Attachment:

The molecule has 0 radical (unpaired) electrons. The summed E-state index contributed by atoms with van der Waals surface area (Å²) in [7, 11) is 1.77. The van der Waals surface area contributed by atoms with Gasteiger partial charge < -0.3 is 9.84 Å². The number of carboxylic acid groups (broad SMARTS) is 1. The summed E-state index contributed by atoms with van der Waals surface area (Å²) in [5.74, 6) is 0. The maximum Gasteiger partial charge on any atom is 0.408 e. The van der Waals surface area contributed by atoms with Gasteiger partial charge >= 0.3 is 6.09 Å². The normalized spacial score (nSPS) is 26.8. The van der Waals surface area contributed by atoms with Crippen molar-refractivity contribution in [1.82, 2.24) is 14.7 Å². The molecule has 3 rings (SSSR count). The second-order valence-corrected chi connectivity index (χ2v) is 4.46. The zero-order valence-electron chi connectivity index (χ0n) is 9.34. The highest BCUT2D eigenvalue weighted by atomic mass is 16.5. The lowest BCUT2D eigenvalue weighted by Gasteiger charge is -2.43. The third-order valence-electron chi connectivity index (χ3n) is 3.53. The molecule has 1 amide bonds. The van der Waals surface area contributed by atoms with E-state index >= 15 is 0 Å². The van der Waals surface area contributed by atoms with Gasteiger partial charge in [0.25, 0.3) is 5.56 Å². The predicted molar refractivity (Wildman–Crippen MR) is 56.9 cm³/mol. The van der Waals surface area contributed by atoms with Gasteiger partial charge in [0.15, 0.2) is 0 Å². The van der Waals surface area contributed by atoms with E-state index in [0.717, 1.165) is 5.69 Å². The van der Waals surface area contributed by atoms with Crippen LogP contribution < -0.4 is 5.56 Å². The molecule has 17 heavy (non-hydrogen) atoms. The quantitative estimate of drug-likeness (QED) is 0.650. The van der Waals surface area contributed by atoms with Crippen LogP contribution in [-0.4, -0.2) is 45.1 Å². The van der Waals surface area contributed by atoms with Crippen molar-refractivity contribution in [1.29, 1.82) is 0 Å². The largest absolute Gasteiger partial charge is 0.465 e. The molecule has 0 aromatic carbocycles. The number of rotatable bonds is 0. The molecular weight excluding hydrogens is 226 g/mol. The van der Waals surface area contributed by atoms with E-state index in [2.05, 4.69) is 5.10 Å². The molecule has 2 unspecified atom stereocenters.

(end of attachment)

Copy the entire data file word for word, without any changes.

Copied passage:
The molecule has 0 radical (unpaired) electrons. The summed E-state index contributed by atoms with van der Waals surface area (Å²) in [7, 11) is 1.77. The van der Waals surface area contributed by atoms with Gasteiger partial charge < -0.3 is 9.84 Å². The number of carboxylic acid groups (broad SMARTS) is 1. The summed E-state index contributed by atoms with van der Waals surface area (Å²) in [5.74, 6) is 0. The maximum Gasteiger partial charge on any atom is 0.408 e. The van der Waals surface area contributed by atoms with Gasteiger partial charge >= 0.3 is 6.09 Å². The normalized spacial score (nSPS) is 26.8. The van der Waals surface area contributed by atoms with Crippen molar-refractivity contribution in [1.82, 2.24) is 14.7 Å². The molecule has 3 rings (SSSR count). The second-order valence-corrected chi connectivity index (χ2v) is 4.46. The zero-order valence-electron chi connectivity index (χ0n) is 9.34. The highest BCUT2D eigenvalue weighted by atomic mass is 16.5. The lowest BCUT2D eigenvalue weighted by Gasteiger charge is -2.43. The third-order valence-electron chi connectivity index (χ3n) is 3.53. The molecule has 1 amide bonds. The van der Waals surface area contributed by atoms with E-state index >= 15 is 0 Å². The van der Waals surface area contributed by atoms with Gasteiger partial charge in [0.25, 0.3) is 5.56 Å². The predicted molar refractivity (Wildman–Crippen MR) is 56.9 cm³/mol. The van der Waals surface area contributed by atoms with Gasteiger partial charge in [0.15, 0.2) is 0 Å². The van der Waals surface area contributed by atoms with E-state index in [0.717, 1.165) is 5.69 Å². The van der Waals surface area contributed by atoms with Crippen LogP contribution < -0.4 is 5.56 Å². The molecule has 17 heavy (non-hydrogen) atoms. The quantitative estimate of drug-likeness (QED) is 0.650. The van der Waals surface area contributed by atoms with Crippen LogP contribution in [-0.4, -0.2) is 45.1 Å². The van der Waals surface area contributed by atoms with Crippen molar-refractivity contribution in [1.29, 1.82) is 0 Å². The largest absolute Gasteiger partial charge is 0.465 e. The molecule has 0 aromatic carbocycles. The number of rotatable bonds is 0. The molecular weight excluding hydrogens is 226 g/mol. The van der Waals surface area contributed by atoms with E-state index in [2.05, 4.69) is 5.10 Å². The molecule has 2 unspecified atom stereocenters.